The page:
uploads///A_Semiconductors_INTC Q revenue growth by business segment

Which Business Segments Could Drive Intel’s Future Revenue

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Aug. 28 2017, Published 4:38 p.m. ET

Intel focused on long-term growth

Intel (INTC) lost its position as the world’s largest semiconductor company (SMH) by revenue to Samsung (SSNLF) in calendar 2Q17. This loss was not due to Intel reporting weak earnings, but because of Samsung’s very strong earnings, which were driven by high memory prices. Intel sees this as a temporary disruption and hopes to regain first place when the memory market’s up cycle ends.

Intel is focused on its long-term goal of becoming a data-centric company, tapping a total addressable market of $250 billion. Its earnings are starting to reflect efforts.

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Intel’s fast-growing business segments

As shown in the above graph, memory, and the IoT (Internet of Things) are Intel’s fastest growing businesses. The memory market is growing rapidly, as a supply shortage in the industry has boosted prices. On the IoT front, car and factory automation are driving growth in the automotive and industrial markets. However, these two businesses account for only 11% of Intel’s revenue. Due to their small size, strong growth in these businesses did not have a significant effect on Intel’s revenue.

Intel’s largest business segments

Intel’s revenue growth is largely driven by its CCG (Client Computing Group) and DCG (Data Center Group), which account for 85% of its revenue. Intel’s revenue rose 9% YoY (year-over-year) in fiscal 2Q17, of which 6.4% growth came from the CCG and 2.5% growth came from the DCG.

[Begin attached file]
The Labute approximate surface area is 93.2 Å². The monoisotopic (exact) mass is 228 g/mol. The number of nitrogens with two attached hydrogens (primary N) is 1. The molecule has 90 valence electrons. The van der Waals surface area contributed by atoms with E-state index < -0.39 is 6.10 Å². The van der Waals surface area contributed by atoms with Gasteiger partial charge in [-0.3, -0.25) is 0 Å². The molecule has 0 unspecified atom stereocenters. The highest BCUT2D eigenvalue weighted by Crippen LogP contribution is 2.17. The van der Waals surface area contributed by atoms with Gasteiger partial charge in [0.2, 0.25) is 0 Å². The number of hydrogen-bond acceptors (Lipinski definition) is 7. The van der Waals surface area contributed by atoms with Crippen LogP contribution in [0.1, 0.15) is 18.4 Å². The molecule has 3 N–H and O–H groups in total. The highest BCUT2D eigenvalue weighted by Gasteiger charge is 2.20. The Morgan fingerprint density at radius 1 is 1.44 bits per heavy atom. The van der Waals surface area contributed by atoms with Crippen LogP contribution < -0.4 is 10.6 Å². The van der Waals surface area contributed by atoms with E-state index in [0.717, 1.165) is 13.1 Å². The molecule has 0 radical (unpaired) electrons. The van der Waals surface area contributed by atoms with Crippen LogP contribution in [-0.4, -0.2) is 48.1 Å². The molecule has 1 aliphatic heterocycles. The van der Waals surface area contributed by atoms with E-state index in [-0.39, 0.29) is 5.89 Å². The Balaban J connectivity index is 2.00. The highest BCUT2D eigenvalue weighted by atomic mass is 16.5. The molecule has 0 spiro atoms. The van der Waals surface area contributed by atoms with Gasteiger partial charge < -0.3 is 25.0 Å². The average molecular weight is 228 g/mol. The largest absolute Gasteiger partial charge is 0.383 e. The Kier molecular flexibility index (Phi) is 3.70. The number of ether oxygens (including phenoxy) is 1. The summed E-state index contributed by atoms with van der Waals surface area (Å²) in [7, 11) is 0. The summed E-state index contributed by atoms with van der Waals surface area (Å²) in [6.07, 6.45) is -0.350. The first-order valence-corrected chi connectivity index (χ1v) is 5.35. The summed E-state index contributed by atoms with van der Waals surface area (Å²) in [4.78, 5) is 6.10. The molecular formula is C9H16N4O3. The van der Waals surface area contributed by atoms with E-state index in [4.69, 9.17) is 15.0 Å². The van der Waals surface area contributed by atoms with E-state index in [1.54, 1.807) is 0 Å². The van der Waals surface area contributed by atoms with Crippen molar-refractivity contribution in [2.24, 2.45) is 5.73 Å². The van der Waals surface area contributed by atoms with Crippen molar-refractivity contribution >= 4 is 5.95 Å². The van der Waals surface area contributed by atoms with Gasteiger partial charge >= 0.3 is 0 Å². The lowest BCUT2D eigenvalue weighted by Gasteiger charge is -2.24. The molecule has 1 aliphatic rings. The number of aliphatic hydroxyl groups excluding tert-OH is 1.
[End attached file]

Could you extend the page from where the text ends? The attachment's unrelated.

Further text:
Intel, which dominates the PC (personal computer) and server processor markets, has been unbeatable for several years. However, this scenario is changing with Advanced Micro Devices’ (AMD) entrance into the high-end PC and server processor space with its Ryzen and EPYC processors. Intel could easily beat AMD, either by entering into a price war or by launching next-generation processors as it has in the past.

However, tougher competition is presented by NVIDIA (NVDA) and its advanced GPU (graphics processing unit) technology, which Intel does not have. NVIDIA is leveraging its GPU technology in the AI (artificial intelligence) and autonomous vehicle space, where Intel is lagging.

Intel is catching up through several acquisitions. Over the last two years, it acquired FPGA (field-programmable gate array) maker Altera, AI startups Movidus and Nervana, and ADAS (advanced driver assistance system) company Mobileye to expand in the AI and automotive spaces. In this series, we’ll look at Intel’s business segment and explore the opportunities and challenges it faces in the next few quarters.

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